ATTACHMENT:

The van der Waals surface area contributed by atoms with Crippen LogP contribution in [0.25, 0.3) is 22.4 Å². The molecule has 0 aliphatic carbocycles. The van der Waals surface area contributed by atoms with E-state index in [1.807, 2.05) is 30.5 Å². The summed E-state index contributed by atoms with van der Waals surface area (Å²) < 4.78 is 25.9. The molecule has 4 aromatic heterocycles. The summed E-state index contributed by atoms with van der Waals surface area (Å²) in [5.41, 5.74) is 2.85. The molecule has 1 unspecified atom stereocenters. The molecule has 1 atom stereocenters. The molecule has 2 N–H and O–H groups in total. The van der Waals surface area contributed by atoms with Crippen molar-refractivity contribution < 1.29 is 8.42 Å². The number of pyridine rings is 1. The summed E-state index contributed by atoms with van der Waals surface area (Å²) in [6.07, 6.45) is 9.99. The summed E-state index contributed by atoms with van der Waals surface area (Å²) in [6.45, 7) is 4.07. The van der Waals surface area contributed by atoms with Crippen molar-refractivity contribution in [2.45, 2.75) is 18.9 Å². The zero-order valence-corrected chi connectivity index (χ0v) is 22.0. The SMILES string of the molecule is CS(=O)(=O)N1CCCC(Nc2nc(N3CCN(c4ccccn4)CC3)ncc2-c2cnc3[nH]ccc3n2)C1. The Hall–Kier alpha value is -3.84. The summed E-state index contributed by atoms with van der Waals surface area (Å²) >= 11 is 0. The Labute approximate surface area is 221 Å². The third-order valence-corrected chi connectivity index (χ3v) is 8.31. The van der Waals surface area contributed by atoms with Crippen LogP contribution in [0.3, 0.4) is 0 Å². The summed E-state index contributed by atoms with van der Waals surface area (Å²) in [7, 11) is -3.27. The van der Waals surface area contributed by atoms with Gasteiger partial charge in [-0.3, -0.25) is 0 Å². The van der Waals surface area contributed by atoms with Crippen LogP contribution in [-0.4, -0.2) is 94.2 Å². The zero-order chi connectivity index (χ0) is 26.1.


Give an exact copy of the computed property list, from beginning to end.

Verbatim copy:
The van der Waals surface area contributed by atoms with Crippen LogP contribution in [0.25, 0.3) is 22.4 Å². The molecule has 0 aliphatic carbocycles. The van der Waals surface area contributed by atoms with E-state index in [1.807, 2.05) is 30.5 Å². The summed E-state index contributed by atoms with van der Waals surface area (Å²) < 4.78 is 25.9. The molecule has 4 aromatic heterocycles. The summed E-state index contributed by atoms with van der Waals surface area (Å²) in [5.41, 5.74) is 2.85. The molecule has 1 unspecified atom stereocenters. The molecule has 1 atom stereocenters. The molecule has 2 N–H and O–H groups in total. The van der Waals surface area contributed by atoms with Crippen molar-refractivity contribution < 1.29 is 8.42 Å². The number of pyridine rings is 1. The summed E-state index contributed by atoms with van der Waals surface area (Å²) in [6.07, 6.45) is 9.99. The summed E-state index contributed by atoms with van der Waals surface area (Å²) in [6.45, 7) is 4.07. The van der Waals surface area contributed by atoms with Crippen molar-refractivity contribution in [2.45, 2.75) is 18.9 Å². The zero-order valence-corrected chi connectivity index (χ0v) is 22.0. The SMILES string of the molecule is CS(=O)(=O)N1CCCC(Nc2nc(N3CCN(c4ccccn4)CC3)ncc2-c2cnc3[nH]ccc3n2)C1. The Hall–Kier alpha value is -3.84. The summed E-state index contributed by atoms with van der Waals surface area (Å²) >= 11 is 0. The Labute approximate surface area is 221 Å². The third-order valence-corrected chi connectivity index (χ3v) is 8.31. The van der Waals surface area contributed by atoms with Crippen LogP contribution in [0.3, 0.4) is 0 Å². The summed E-state index contributed by atoms with van der Waals surface area (Å²) in [7, 11) is -3.27. The van der Waals surface area contributed by atoms with Gasteiger partial charge in [-0.3, -0.25) is 0 Å². The van der Waals surface area contributed by atoms with Crippen LogP contribution in [-0.4, -0.2) is 94.2 Å². The zero-order chi connectivity index (χ0) is 26.1.